I asked Dr. Bruce Mathews, interim dean of the College of Agriculture, Forestry and Natural Resource Management (CAFNRM) at the University of Hawai‘i at Hilo (UHH), to write a guest post about speaking at the first of our community meetings on agriculture and food security.
Dr. Mathews writes:
Mahalo for inviting me to present an overview of Hawaii’s soil resource base for agriculture from the pre-European contact era to the present during the first part of HHCDC Symposia Series on Agriculture and Food Security.
I found that the speakers during the first session provided a solid overview of the current realities facing our local agriculture from all perspectives (resources, new precision technologies, economics, policies, etc.). I appreciated the candid discussions regarding the growth constraints faced by many crop sectors as long as there is strong import competition from continental-based operations (CBOs) and heavy dependence on imported energy and nutrient inputs for our farms.
At the end of my talk I shared a bit about my concerns regarding what I called sustainability madness and ecological imperialism. Many people are very concerned about local use of agricultural chemicals (mainly synthetic biocides such as pesticides, herbicides, etc.) and GMOs, yet the majority in Hawaii consume foods every day that are imported from CBOs where synthetic biocides and (or) GMOs were used in their production.
No doubt there is quite a bit of not in my back yard (NIMBY) ecological imperialism/ecological hypocrisy going on here and this has implications for local society as a whole.
On the other side of the coin, the best genetic manipulations in the world won’t work for long to support economic yields if we cultivate soils depleted of nutrients, organic matter, and beneficial microbial and faunal balance. The problems of climate change such as drought will only be magnified in such soils.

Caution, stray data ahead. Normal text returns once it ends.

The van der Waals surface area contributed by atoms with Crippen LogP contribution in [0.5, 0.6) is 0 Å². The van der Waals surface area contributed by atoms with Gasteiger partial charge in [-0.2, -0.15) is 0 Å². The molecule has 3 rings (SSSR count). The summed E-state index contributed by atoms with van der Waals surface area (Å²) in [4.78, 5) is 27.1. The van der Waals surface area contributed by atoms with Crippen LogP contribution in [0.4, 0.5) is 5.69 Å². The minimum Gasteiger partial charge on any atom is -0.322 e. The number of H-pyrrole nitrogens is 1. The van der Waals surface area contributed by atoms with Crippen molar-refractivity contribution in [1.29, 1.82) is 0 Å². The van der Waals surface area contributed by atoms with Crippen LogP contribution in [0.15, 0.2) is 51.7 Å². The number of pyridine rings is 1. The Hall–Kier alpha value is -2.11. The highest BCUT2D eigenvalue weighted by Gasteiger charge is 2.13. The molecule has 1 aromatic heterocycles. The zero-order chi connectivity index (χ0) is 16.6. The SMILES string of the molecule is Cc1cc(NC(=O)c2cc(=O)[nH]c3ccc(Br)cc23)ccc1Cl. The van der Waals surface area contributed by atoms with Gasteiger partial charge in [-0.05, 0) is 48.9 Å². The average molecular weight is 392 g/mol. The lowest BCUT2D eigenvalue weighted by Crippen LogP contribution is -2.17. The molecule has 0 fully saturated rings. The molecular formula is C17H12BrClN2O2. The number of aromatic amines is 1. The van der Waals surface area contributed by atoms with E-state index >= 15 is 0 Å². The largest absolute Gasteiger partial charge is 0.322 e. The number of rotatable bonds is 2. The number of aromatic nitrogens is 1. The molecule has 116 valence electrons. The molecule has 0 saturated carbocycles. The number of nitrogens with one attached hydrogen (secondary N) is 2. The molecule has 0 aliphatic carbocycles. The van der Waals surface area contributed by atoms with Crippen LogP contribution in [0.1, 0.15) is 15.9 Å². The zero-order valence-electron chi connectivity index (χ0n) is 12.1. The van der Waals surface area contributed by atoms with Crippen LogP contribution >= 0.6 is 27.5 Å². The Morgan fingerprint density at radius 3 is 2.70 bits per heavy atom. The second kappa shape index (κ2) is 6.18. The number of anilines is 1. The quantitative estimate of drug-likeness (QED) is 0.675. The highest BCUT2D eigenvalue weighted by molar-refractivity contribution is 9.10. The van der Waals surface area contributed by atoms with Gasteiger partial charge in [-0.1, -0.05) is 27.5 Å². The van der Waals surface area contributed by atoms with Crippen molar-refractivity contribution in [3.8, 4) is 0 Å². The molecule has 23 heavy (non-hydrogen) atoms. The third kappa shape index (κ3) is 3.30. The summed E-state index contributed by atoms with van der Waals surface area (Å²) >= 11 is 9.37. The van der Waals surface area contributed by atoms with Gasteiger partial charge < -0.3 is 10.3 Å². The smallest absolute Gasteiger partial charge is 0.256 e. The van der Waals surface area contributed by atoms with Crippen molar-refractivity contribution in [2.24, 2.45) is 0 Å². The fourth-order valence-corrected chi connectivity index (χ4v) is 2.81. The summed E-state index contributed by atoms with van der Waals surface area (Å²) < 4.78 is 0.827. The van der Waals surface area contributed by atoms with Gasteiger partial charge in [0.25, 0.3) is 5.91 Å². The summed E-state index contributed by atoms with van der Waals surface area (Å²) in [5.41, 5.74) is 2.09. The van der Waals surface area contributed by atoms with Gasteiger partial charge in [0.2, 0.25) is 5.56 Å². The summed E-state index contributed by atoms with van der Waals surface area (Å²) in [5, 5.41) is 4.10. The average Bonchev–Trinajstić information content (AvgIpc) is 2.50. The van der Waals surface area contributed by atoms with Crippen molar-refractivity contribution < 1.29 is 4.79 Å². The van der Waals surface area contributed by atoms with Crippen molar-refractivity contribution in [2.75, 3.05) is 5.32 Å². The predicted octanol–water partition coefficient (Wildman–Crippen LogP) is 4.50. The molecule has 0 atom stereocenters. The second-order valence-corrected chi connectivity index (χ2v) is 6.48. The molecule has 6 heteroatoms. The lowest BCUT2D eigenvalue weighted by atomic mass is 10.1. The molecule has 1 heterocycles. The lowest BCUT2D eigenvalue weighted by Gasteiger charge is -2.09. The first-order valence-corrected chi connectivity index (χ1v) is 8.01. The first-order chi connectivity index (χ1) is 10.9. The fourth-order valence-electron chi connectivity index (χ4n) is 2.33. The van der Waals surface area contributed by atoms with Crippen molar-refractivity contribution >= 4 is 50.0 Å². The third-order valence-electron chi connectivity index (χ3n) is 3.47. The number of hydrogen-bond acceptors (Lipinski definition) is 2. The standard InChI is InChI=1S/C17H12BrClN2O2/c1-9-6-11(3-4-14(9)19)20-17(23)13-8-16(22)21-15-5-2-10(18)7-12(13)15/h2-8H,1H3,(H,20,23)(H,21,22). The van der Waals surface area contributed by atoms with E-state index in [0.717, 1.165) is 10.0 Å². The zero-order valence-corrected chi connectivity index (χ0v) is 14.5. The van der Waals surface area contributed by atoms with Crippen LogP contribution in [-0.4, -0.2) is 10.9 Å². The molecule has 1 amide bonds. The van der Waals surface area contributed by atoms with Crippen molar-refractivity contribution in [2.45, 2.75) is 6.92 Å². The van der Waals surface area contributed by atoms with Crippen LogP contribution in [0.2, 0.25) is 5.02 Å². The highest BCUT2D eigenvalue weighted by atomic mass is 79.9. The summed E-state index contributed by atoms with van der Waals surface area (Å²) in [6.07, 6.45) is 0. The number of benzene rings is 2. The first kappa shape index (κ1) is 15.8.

Yesterday I met with a group of current and former UH Hilo College of Agriculture, Forestry, and Natural Resource Management (CAFNRM) students who had leased some land with relatively good soil to farm but recently gave up the lease after raising several different truck crops. Some of the dilemmas that they mentioned facing were the lack of viable organic options to control certain pests, time and labor needed to control weeds when herbicides were not used, security challenges, etc. Obviously, they could not sell much of what did not grow well without effective pest and weed control. There is some zealous Garden of Eden like idealism that permeates the thinking of many until they have faced the reality of actually trying to farm in Hawai‘i.
I hope that my talk also brought to light that with increasing population and cropping intensification Native Hawaiians in the pre-European contact era indeed faced challenges and threats to sustainability despite far fewer constraints posed by invasive species.
Finally, I trust human ingenuity and integrated approaches to solve the challenges we currently face. In contrast to the polarized, advocacy-based discussions seen at some recent agricultural meetings, the dialogue at the first session of this symposia was surprisingly well-received, cordial, deep, and meaningful.
The challenges that agriculture faces in Hawaii demand an open and understanding approach based on the best scientific and verifiable on-farm evidence available so that we can best self-correct as a society for a more sustainable future.
I look forward to attending the 2nd and 3rd sessions of the symposia series.
The three-part symposium is being hosted by the Hilo Hamakua Community Development Corporation, and, as Dr. Mathews mentioned, the first one went well.
The next two meetings are November 5th and November 13th; both are from 6-8 p.m., in the Laupahoehoe Community Public Charter School Bandroom.
The meetings are open to the public; please come if you're interested. Read more here.